you've heard the term "lap book" tossed
around in home-schooling circles. You wanted to ask
someone what the heck they were talking about, but
you didn't want to appear ignorant of the new home-school
jargon. So, here is the "411" on the latest
book" is actually a trademarked term coined by
Tammy Duby of Tobi's Lab. She has spent countless
hours creating and teaching the art of "lap books"
"Lap books" can also be called "shutter-books"
and "folder books". Whatever the term, they
are a way to organize information.
say that you are studying Africa during a year-long
exploration of continents and you really want your
children to understand the people and events that
make up the African culture. So, you take your family
on a field-trip to the local library and check-out
fiction and non-fiction books and videos about Africa,
it's culture, it's history and it's people. As you
and your children spend precious time together pouring
over some wonderful books, you all begin to soak up
the people and places of this intriguing continent.
You want a gentle way for your children to understand
and remember what they have read.
you begin to assemble small booklets and paper manipulatives
that outline the basic information that has been covered.
For example, you may choose some of the following
activities: color a reproduction of African art for
the cover of the folder. make a three-part book showing
the three major biomes of Africa make a 3/4 book showing
Africa, it's hemisphere and interesting points of
Africa. Write a book report on Muraro's Beautiful
Daughters or King of the Wind. Make a shape book of
Africa that has different layers; boundary map, physical
map, and bodies of water. You could even make a puzzle
with the different countries of Africa or create a
four-door book explaining the "who", "what",
"where", and "when" of missionary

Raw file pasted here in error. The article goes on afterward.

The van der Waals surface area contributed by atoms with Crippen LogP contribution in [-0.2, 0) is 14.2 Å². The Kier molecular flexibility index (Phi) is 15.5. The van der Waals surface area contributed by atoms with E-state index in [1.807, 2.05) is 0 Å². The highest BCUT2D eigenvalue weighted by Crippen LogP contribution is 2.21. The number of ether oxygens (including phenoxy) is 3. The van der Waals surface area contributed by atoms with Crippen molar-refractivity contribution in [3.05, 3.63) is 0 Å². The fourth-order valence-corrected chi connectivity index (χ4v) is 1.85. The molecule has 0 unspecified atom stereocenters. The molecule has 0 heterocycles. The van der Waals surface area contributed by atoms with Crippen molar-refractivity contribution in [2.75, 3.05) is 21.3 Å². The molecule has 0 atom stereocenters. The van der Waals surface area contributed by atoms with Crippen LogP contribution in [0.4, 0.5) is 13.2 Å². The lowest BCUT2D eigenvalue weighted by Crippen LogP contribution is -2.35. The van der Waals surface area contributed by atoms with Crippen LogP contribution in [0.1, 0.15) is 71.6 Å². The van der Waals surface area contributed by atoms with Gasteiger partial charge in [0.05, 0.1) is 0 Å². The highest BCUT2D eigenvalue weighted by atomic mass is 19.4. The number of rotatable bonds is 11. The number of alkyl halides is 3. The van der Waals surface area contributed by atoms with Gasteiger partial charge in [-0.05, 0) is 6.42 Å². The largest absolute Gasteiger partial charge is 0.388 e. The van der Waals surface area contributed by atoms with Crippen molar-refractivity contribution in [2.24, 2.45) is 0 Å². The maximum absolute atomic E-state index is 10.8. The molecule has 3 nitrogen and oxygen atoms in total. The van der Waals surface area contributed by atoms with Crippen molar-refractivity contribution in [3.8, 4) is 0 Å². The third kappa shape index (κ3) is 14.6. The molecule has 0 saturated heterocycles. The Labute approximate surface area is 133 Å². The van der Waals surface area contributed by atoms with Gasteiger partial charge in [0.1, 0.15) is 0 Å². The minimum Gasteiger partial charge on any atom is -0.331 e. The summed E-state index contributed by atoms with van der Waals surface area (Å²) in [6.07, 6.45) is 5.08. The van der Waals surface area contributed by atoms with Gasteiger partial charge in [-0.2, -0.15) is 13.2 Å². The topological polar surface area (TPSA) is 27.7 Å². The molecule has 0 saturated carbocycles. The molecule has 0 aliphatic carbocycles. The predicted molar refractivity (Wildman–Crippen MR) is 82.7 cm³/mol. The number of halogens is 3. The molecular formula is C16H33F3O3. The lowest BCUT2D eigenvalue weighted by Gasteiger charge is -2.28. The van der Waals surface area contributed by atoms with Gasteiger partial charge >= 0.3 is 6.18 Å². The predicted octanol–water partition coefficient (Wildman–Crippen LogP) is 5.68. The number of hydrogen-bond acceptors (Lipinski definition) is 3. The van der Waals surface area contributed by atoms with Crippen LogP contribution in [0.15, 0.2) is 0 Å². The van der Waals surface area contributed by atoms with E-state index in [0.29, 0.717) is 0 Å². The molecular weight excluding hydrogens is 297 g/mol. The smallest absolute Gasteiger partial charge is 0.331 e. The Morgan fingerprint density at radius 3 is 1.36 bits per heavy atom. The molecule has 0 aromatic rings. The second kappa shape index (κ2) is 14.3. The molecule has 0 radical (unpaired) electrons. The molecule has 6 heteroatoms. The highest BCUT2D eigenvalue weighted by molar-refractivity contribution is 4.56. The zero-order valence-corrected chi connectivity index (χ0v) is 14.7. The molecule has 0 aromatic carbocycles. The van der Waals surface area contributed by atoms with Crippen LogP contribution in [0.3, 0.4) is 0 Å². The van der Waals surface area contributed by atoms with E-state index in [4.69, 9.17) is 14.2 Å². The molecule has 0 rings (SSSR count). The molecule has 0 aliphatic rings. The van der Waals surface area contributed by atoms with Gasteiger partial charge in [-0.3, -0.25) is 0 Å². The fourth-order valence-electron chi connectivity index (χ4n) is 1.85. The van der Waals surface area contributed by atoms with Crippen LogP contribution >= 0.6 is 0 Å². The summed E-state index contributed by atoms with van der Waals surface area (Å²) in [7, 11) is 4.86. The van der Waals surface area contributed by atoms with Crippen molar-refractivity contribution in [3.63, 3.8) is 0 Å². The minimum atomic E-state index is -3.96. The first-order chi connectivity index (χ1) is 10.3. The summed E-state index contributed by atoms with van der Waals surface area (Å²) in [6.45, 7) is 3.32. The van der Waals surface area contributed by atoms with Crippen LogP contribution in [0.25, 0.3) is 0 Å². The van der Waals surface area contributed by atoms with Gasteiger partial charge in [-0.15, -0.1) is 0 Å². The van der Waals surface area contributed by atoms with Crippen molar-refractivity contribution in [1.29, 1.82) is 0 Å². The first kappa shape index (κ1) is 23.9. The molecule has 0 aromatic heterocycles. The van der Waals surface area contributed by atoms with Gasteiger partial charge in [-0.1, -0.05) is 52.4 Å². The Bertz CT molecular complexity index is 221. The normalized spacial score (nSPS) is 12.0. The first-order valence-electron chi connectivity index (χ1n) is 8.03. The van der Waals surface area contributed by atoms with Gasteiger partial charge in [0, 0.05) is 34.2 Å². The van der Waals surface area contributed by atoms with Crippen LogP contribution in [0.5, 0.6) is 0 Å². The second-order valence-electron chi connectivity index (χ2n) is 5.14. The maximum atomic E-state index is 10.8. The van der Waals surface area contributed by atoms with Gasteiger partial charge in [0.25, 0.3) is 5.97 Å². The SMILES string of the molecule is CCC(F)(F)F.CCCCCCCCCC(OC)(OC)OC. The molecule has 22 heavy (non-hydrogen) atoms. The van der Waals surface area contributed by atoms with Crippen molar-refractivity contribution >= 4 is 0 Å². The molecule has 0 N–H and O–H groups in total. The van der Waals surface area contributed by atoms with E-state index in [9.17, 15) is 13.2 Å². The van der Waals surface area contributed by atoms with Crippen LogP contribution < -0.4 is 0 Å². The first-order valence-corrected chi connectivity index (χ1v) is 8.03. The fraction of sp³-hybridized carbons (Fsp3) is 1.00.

David Livingstone. Mary Schelessor was also a hero
of faith as a missionary to Africa. A three-part book
outlining her character traits would be appropriate.
grassland biome of Africa would make an excellent
tab-top booklet where the vocabulary, plants, animals
and a map of the grasslands could be discussed. What
if Kenya were the African country most intriguing
to your family? How about a question and answer booklet?
A map of Kenya could be on the front. One flap could
show the flag of Kenya with a description of the symbols
underneath. The other flap could show a map of Africa
with an inset of Kenya. Interesting facts about Kenya
could be written underneath. Make a paper wallet with
Kenya currency inside. The out side could show the
ratio of Kenyan currency to American currency.
are only a fraction of the possibilities. Does't this
sound like a lot more fun than filling out endless
worksheets and test? Do you think your children will
remember your "trip" to Africa after completing
this project? How much do you think they would remember
after taking a test?
you like to find out more about making "lap books"?
There are many wonderful books and websites as well
as "yahoo" groups that can supply you with
are some of my favorites:
Book of Books and Activities by Dinah Zike
The Big Book of Projects by Dinah Zike
The above two books will teach you the paper folds
to put into your "lap books"
The Ultimate Lap book Handbook by Tammy Duby and Cyndy
Giant Science Resource Book from Evan-Moor Publishing
book by Dinah Zike would be helpful in your "lap
Lab @ www.tobinslab.com
in the Window @ www.canby.com/hockmanchupp/student_folder_websites.html
Dinah Zike materials @ http://mysite.verizon.net/vze8mnnp/dinahzike.html
Especially her article on diving dataÑExcellent!
Literature with Lap Book Learning @ www.geocities.com/gibsevengang/lapbooks.html
by Candace Darr Independent Consultant, Educational
me about The Story Teller; felt products for fun and
learning. Make great gifts!